Eritrea has held Swedish journalist Dawit Isaak without charge for eight years. The west must stand up to this brutal regime.
While we cannot be sure that there is a heaven, three weeks ago we received partial confirmation that hell is a reality with a known location. Its address is the infamous Eiraeiro prison in Eritrea, 10 miles north of the capital city Asmara, where 35 high-level political prisoners of the Eritrean regime have been held captive in recent years.
Fifteen of these prisoners are known to have died, nine are suffering from serious medical problems and the others are enduring brutal prison conditions. One of them is the journalist Dawit Isaak, a Swedish citizen, who was first detained in 2001. He was briefly released in 2005, only to be rearrested again within days. In all of his eight and a half years of detention, he has never been formally charged with a crime. Isaak and nine journalist colleagues were arrested seemingly for nothing more than criticising the lack of press freedom and democratic debate in Eritrea.
The most recent revelations of a former prison guard who managed to flee to neighbouring Ethiopia in January, and whose information was first reported in Sweden in April, make clear that Isaak and other inmates are kept in horrendous circumstances. They are not allowed any contact with the outside world or with each other. Their cells are brutally hot almost all year round. They are constantly shackled and the only time they leave their cells is to spend one hour per day in a walled courtyard measuring four square meters. The men receive virtually no medical care and many appear to be psychologically broken.
According to a former guard, who fled because he feared for his own life if the prisoners died, the deprivations suffered by the inmates are “worse than torture”. Under pressure from critics, the Swedish government has repeatedly refused comment, asserting that it is doing everything it can to rescue Dawit Isaak. The Swedish public, Isaak’s family and human rights activists are increasingly concerned, however, that Isaak, who suffers from diabetes, may be lost before help reaches him. Their concerns appear well justified.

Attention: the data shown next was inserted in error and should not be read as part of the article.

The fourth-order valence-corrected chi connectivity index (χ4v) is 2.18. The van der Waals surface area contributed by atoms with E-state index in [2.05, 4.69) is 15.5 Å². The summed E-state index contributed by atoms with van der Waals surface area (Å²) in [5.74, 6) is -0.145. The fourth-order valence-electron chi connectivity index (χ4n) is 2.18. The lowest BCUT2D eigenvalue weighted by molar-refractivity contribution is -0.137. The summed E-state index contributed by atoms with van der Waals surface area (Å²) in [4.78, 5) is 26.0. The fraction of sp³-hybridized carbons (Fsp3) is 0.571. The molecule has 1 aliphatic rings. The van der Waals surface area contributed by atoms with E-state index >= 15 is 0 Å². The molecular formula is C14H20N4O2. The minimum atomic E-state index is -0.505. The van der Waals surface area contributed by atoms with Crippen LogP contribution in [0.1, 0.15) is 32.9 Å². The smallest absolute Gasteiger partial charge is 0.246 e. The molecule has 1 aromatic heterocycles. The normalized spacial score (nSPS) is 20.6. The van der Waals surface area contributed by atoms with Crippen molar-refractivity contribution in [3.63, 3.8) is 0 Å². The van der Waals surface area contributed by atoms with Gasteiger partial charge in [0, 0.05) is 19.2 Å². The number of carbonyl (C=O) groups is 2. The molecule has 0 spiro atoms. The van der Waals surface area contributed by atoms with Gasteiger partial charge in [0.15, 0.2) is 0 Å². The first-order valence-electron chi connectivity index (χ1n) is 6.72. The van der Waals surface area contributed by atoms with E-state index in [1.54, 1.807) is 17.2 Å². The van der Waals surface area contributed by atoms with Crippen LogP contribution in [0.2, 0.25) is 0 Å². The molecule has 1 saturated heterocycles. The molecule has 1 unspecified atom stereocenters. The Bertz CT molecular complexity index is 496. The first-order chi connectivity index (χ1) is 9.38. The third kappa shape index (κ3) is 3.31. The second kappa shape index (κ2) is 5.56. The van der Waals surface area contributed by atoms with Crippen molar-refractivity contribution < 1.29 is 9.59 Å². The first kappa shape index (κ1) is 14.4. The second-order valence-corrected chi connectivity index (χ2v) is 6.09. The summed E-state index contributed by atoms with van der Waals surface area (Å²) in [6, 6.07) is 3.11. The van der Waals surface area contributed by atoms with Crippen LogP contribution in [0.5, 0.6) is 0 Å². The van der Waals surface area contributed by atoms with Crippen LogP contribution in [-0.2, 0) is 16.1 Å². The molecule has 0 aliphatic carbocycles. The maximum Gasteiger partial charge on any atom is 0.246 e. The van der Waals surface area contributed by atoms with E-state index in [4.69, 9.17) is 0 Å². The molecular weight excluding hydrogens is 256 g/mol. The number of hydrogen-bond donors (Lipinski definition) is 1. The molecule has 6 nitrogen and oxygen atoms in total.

Why, for example, have Swedish officials so far not bothered to interview the escaped prison guard?
We would like to stress that we do not completely discount the value of silent diplomacy. While we fully appreciate the enormous difficulties and complexities of the case, the question that presents itself most urgently is, what can we all do together to save Isaak before it is too late? Efforts at the EU level, such as seeking the suspension of aid to Eritrea, as well as applying diplomatic pressure on the regime, are vitally important. The EU process is slow and bureaucratic, and the representatives’ attention is currently diverted by the spreading global financial crisis.-> More